This is an excerpt from Chapter Twenty, Stalking the Wild. Elves and the human “hermits” try to parse magical intersectionality and magical identities…

So Indigo did her best to explain. We did our best to understand. Scrying wasn’t so hard. It’s just fortune telling with a crystal ball or a mirror or a plate of water. Trying to see things. The rest of it was more complicated. Finally Indigo shrugged and said, “We’ll walk you through it when the time comes. Don’t worry about it.”

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Jennifer sighed, “I thought magic adventures were supposed to happen to you when you’re a kid, not when you’re a post-menopausal rock ’n’ roller!”

“Yeah,” Massive agreed. “Hermitville ain’t no Hogwarts!”

“Yep, Hashtag Muggles No More.” Tomma giggled, while the Wubbies began to squeal for food crumbs.

The funny thing was, the Fey Folk were totally digging this exchange. They were apparently all avid fans of human movies. Archie said Elven academia was obsessed with critiquing movies and literature which depicted human encounters with magical beings and powers. There were even sub-disciplines which dealt with questions of magical intersectionality—various types of oppression and privilege involving magical and non-magical beings—as depicted in human media.

Aarrf was saying things like, “So, now that I’ve learned I’m only half-human, how do I present my authentic self in a culture based on werewolves and furry jokes? A culture that doesn’t even acknowledge that people like me exist? And I don’t exactly feel comfortable with the Otherkin community either, because I tend to see them as emotionally othered, not genetically othered. What do I do with my lived experience as an actual part-phouka? And does my phouka blood enable me to know the true phouka experience, as I wasn’t raised as a phouka?”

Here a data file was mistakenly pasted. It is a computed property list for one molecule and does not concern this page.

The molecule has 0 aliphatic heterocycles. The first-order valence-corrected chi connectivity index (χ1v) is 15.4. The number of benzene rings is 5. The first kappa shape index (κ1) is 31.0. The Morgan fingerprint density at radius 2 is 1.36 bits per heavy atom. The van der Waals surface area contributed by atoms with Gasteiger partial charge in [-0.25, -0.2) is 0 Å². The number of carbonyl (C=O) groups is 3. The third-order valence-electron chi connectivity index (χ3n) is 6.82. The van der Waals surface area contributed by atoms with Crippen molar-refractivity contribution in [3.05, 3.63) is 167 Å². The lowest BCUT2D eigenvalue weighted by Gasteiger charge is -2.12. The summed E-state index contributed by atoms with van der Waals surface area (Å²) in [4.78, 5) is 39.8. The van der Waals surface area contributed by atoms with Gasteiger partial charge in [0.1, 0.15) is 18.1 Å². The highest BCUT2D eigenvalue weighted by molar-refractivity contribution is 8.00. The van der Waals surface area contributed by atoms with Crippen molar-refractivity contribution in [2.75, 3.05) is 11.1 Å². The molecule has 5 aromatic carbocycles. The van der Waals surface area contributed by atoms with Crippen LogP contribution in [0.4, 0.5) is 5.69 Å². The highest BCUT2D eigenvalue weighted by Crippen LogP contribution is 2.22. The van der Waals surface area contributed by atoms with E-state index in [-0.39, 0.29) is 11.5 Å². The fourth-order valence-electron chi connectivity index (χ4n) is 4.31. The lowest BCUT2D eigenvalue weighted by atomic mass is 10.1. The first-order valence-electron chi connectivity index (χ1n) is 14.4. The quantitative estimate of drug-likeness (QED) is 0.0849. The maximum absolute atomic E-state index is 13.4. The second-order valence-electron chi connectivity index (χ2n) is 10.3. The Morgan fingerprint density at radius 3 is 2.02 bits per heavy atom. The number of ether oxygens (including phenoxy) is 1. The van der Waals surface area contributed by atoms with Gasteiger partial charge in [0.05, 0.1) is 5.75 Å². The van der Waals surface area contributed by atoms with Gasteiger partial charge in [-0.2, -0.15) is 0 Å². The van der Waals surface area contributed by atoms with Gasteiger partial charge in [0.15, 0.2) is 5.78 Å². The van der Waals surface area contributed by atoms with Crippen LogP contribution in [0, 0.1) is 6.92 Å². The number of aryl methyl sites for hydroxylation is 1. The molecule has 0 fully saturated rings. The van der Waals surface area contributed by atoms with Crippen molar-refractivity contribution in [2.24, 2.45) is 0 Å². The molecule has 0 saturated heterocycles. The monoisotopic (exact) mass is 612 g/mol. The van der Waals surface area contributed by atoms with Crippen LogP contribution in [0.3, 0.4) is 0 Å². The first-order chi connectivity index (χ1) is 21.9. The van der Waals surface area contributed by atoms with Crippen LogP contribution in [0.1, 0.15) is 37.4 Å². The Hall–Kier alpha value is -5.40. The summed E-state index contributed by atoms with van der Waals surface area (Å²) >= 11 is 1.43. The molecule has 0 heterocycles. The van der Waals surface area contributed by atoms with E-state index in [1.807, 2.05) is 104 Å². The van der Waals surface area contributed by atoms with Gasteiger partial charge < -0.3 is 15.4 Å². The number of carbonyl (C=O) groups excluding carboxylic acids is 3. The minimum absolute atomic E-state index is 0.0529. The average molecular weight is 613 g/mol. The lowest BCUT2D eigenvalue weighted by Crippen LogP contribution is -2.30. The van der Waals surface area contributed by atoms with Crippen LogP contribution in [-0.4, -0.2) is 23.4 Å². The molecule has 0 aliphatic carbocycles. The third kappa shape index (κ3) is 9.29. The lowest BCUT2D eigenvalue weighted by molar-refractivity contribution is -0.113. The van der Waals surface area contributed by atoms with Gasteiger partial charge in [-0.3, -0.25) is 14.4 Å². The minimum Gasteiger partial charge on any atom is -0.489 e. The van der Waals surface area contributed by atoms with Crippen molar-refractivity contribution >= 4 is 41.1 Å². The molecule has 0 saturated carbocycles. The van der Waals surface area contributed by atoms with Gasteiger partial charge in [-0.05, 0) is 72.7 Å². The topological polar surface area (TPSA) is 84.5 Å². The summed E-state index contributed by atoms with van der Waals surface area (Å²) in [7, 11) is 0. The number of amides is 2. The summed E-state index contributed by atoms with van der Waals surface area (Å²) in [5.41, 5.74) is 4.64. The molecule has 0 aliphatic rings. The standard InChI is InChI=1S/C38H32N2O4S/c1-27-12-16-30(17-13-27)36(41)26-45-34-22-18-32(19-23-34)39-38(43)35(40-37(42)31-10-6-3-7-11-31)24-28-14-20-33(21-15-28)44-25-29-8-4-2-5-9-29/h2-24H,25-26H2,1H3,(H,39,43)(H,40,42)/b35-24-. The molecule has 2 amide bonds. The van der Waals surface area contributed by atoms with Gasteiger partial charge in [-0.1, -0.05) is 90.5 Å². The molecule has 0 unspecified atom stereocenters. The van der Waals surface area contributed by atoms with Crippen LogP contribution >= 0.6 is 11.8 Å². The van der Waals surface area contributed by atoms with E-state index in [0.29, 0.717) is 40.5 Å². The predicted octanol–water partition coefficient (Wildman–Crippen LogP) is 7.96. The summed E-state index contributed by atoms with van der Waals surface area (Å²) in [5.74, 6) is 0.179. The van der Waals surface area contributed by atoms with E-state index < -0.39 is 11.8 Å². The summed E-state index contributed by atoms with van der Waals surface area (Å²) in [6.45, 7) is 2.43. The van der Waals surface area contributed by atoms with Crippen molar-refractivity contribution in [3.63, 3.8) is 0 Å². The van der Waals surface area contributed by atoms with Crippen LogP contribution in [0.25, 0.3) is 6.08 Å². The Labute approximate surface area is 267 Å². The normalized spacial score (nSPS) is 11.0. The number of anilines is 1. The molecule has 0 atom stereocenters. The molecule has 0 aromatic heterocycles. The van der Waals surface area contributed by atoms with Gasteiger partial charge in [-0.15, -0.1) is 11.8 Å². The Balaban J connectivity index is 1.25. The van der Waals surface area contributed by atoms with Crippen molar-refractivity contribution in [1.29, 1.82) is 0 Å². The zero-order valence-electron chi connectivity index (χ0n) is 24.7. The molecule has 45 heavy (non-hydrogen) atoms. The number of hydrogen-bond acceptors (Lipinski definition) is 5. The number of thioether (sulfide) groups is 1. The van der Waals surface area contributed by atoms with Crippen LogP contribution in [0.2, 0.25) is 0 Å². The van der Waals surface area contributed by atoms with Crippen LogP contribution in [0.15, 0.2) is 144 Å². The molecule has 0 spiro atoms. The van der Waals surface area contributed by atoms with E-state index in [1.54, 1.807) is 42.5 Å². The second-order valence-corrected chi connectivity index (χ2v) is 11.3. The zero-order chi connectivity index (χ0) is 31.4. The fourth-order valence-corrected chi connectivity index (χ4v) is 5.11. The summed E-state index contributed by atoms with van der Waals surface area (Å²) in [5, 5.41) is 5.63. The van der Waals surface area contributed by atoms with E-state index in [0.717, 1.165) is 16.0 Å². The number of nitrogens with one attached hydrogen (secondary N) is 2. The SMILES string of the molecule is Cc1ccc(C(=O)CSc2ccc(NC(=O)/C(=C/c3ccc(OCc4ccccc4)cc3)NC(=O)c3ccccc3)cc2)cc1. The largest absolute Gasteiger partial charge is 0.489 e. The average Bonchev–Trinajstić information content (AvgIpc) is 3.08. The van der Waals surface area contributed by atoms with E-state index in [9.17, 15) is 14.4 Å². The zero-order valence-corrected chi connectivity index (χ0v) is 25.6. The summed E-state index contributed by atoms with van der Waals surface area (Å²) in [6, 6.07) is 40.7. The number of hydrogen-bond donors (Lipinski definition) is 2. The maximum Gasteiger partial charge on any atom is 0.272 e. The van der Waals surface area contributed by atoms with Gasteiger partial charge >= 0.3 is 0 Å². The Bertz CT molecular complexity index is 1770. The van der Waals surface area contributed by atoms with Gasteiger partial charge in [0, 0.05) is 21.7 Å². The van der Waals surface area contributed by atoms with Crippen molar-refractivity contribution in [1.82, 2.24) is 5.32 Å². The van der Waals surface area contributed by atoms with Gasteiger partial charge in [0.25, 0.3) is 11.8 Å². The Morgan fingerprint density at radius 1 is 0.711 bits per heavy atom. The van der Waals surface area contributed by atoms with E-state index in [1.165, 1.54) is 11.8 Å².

And Tomma was saying things like, “Maybe that’s just internalized self-hatred, Aarrf, that you can’t see that many Otherkin folk might also be genetically othered? I mean, look how our culture treats animals! How would you expect it to treat people who are part supernatural animal? Denial, that’s what!”

Breadcrumb was expounding on examples of sexism in Harry Potter movies, “People make fun of Hermoine for actually working hard to get better at magic. What’s up with that?”

And Roz was saying, “Yeah, and what about all that ‘sexy witches on Halloween’ stuff? As if we can only be valuable, magically, if we’re also sexy according to the false standards of beauty foisted on us by a sexist capitalist economy! As if our only real magic is between our well-shaved legs!”